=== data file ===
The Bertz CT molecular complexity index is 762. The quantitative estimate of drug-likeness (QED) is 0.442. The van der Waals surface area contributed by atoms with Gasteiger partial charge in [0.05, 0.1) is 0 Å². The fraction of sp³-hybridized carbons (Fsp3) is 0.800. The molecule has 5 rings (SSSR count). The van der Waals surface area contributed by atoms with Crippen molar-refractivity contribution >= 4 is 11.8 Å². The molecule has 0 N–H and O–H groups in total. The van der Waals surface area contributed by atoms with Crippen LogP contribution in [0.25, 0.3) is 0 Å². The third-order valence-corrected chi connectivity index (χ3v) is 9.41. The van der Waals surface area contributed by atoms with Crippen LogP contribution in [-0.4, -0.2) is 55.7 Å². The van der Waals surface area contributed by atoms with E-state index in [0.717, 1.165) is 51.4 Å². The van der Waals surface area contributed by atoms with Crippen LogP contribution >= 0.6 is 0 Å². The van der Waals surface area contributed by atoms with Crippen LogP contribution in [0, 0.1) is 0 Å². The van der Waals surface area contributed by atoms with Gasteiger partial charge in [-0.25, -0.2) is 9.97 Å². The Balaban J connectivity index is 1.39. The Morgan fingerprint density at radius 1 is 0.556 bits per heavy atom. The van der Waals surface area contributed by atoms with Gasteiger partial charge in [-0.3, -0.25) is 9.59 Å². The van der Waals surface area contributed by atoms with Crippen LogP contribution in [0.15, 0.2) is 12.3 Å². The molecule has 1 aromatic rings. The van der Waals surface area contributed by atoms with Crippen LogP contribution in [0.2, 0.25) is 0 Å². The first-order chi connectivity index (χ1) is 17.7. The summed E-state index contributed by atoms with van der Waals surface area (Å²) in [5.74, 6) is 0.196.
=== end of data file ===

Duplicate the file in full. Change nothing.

The Bertz CT molecular complexity index is 762. The quantitative estimate of drug-likeness (QED) is 0.442. The van der Waals surface area contributed by atoms with Gasteiger partial charge in [0.05, 0.1) is 0 Å². The fraction of sp³-hybridized carbons (Fsp3) is 0.800. The molecule has 5 rings (SSSR count). The van der Waals surface area contributed by atoms with Crippen molar-refractivity contribution >= 4 is 11.8 Å². The molecule has 0 N–H and O–H groups in total. The van der Waals surface area contributed by atoms with Crippen LogP contribution in [0.25, 0.3) is 0 Å². The third-order valence-corrected chi connectivity index (χ3v) is 9.41. The van der Waals surface area contributed by atoms with Crippen LogP contribution in [-0.4, -0.2) is 55.7 Å². The van der Waals surface area contributed by atoms with E-state index in [0.717, 1.165) is 51.4 Å². The van der Waals surface area contributed by atoms with Crippen LogP contribution >= 0.6 is 0 Å². The van der Waals surface area contributed by atoms with Crippen LogP contribution in [0, 0.1) is 0 Å². The van der Waals surface area contributed by atoms with Gasteiger partial charge in [-0.25, -0.2) is 9.97 Å². The Balaban J connectivity index is 1.39. The Morgan fingerprint density at radius 1 is 0.556 bits per heavy atom. The van der Waals surface area contributed by atoms with Gasteiger partial charge in [-0.3, -0.25) is 9.59 Å². The van der Waals surface area contributed by atoms with Crippen LogP contribution in [0.15, 0.2) is 12.3 Å². The molecule has 1 aromatic rings. The van der Waals surface area contributed by atoms with Crippen LogP contribution in [0.2, 0.25) is 0 Å². The first-order chi connectivity index (χ1) is 17.7. The summed E-state index contributed by atoms with van der Waals surface area (Å²) in [5.74, 6) is 0.196.